Mr. Salmon died April 2, 1742, leaving three daughters. His elder brother, Thomas, honoured with the name of the historiographer, is said to have died in 1743, but must have been living some years after this, when he published his account of Cambridge, &c. Mr. Cole says, “he was brought up to no learned profession, yet had no small turn for writing, as his many productions shew, most of which were written when he resided at Cambridge, where at last he kept a coffee-house, but not having sufficient custom, removed to London.” He told Mr. Cole that he had been much at sea, and had resided in both Indies for some time. His best known publication, and that is not much known now, is his “Modern History, or Present State of all Nations,” published in many volumes, 8vo, about 1731, &c. and re-published, if we mistake not,‘ in 3 vols. folio, from which it was afterwards abridged in 2 vols. and long continued to be published under various fictitious names. He wrote also “Considerations on the bill for a general naturalization, as it may conduce to the improvement of our manufactures and traffic, and to the strengthening or endangering of the constitution, exemplified in the revolutions that have happened in this kingdom, by inviting over foreigners to settle among us. With an Inquiry into the nature of the British constitution, and the freedom or servitude of the lower class of people, in the several changes it has undergone,” Lond. 1748, 8vo. “The Foreigner’s Companion through the universities of Oxford and Cambridge, and the adjacent counties, describing the several colleges and other public buildings, with an account of their respective founders, benefactors, bishops, and other eminent men educated in them,” ibid. 1748, 8vo. This title we give from Cole, as we have not seen the work. Previously to this, Mr. Salmon intended to write “The present state of the Universities, and of the five adjacent counties of Cambridge, Huntingdon, Bedford, Bucks, and Oxford,” but published only the first volume, 1744, 8vo, which contains the history of Oxford, county and university. To | this are added some shrewd remarks on university education, and a college life, with the expences attending it. In the preface he speaks of a “General Description of England, and particularly of London the metropolis,” in 2 Vols. which he had published. His name is also to a “Geographical Grammar,” an “Examination of Burnet’s History of his own Times,” and other works. The “New Historic cal account of St. George for England, and the original of this order,” Lond. 1704, is ascribed by Mr. Gough to Mr. Thomas Salmon, the father, who, it may now be mentioned, was distinguished as a musical theorist, and wrote “An Essay to the Advancement of Music, by casting away the Perplexity of different Cliffs; and uniting all sorts of Music, Lute, Viols, Violins, Organ, Harpsichord, Voice, &c. in one universal Character, by Thomas Salmon, A. IVL of Trinity College, Oxfo/d,London, 1672. This book, says Dr. Burney, “is well written, and, though very illiberally treated by Lock, Play ford, and some Other professors, contains nothing that is either absurd or impracticable; iior could we discover any solid objection to its doctrines being adopted, besides the effect it would have upon ol*d music, by soon rendering it unintelligible. At present the tenor clef alone is thought an insuperable difficulty in our country, by dilettanti performers on the harpsichord; but if Salmon’s simple and easy musical alphabet were chiefly in use, the bass clef would likewise be soon rendered as obsolete and difficult as the tenor; so that two parts or clefs out of three, in present use, would become unintelligible.1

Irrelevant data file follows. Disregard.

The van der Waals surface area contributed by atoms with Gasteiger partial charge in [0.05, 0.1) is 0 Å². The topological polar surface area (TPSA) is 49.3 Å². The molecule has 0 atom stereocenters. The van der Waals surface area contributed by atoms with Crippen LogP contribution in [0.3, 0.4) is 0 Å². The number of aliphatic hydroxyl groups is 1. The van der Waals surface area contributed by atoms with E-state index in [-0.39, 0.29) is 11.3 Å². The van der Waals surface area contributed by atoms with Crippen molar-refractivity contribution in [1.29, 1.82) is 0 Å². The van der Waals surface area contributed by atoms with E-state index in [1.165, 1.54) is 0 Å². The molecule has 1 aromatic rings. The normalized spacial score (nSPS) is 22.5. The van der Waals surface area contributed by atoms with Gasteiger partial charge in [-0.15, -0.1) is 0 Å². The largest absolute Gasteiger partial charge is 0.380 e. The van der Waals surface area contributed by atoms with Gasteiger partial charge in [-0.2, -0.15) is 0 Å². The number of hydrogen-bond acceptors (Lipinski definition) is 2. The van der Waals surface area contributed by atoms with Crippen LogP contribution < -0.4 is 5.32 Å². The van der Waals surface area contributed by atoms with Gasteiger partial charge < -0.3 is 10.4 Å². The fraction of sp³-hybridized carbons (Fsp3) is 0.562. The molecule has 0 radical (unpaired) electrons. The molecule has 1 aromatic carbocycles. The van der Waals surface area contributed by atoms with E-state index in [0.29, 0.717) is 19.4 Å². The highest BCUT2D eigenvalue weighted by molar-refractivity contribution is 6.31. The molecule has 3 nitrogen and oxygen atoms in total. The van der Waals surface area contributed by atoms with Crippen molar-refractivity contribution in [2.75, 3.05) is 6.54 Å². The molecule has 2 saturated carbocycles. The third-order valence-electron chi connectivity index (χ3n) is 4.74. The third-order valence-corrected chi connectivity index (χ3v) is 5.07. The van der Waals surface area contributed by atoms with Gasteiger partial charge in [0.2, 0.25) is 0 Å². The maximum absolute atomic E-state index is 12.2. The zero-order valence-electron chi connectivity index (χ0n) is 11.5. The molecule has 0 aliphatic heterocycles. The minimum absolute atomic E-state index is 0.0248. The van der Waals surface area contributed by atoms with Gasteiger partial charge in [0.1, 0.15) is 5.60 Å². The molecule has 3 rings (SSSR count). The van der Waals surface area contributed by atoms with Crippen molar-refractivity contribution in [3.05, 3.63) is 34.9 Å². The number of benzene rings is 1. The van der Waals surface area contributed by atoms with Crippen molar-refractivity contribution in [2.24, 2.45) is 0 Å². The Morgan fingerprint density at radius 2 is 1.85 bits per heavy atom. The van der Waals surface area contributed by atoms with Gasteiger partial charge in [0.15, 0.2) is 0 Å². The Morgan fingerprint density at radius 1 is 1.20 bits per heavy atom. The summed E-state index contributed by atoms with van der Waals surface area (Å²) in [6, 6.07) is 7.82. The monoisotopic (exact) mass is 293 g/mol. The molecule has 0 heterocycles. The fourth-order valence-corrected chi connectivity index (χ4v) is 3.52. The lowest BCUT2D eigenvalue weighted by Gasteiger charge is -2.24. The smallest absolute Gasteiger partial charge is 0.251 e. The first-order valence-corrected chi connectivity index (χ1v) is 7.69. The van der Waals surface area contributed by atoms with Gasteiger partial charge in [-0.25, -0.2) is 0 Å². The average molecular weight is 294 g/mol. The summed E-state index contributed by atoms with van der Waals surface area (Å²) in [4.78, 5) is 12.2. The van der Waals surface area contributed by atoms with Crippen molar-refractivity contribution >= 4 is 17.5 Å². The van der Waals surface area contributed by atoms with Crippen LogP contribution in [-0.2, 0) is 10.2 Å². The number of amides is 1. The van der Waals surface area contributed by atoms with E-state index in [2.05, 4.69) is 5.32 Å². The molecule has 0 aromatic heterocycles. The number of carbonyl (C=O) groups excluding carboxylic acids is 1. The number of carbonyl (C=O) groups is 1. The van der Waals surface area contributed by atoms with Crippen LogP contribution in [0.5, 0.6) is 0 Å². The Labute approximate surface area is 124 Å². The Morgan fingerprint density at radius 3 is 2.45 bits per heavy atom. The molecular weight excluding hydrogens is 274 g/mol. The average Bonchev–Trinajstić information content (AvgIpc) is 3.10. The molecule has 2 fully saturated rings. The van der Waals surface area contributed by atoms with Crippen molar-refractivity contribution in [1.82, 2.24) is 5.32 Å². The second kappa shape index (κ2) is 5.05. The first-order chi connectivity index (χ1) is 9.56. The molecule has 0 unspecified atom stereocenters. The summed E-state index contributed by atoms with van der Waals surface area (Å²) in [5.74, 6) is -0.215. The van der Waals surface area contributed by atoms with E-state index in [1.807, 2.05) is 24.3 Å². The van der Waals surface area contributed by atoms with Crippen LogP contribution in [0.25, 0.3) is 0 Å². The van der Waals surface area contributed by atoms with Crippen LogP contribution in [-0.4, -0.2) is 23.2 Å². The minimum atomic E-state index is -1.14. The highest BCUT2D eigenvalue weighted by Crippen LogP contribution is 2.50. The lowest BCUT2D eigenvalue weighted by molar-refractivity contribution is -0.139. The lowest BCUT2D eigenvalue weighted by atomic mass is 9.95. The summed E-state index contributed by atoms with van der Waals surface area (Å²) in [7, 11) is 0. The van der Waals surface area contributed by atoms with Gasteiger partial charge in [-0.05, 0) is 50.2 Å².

Masters’s Hist, of C. C. C. C. Cole’s ms Athenæ Cantab. in Brit. Mus. Gough’s Topography, c. -—Gent. Mag. vol. LXVI.


There was a William Salmon, whether related to the above family is uncertain, a noted empiric, who practised physic with various success for a long course of years. He published a considerable number of medical hooks, the chief of which is his “Complete Physician, or Druggist’s Shop opened,” a thick octavo of 1207 pages; a large Herbal,“fol. which Dr. Pultency mentions with some degree of respect. His ” Polygraphice’ has sold better than all the rest of his works; the tenth edition of it is dated Lond. 1701. He lived about the latter end of the seventeenth century and beginning of the eighteenth.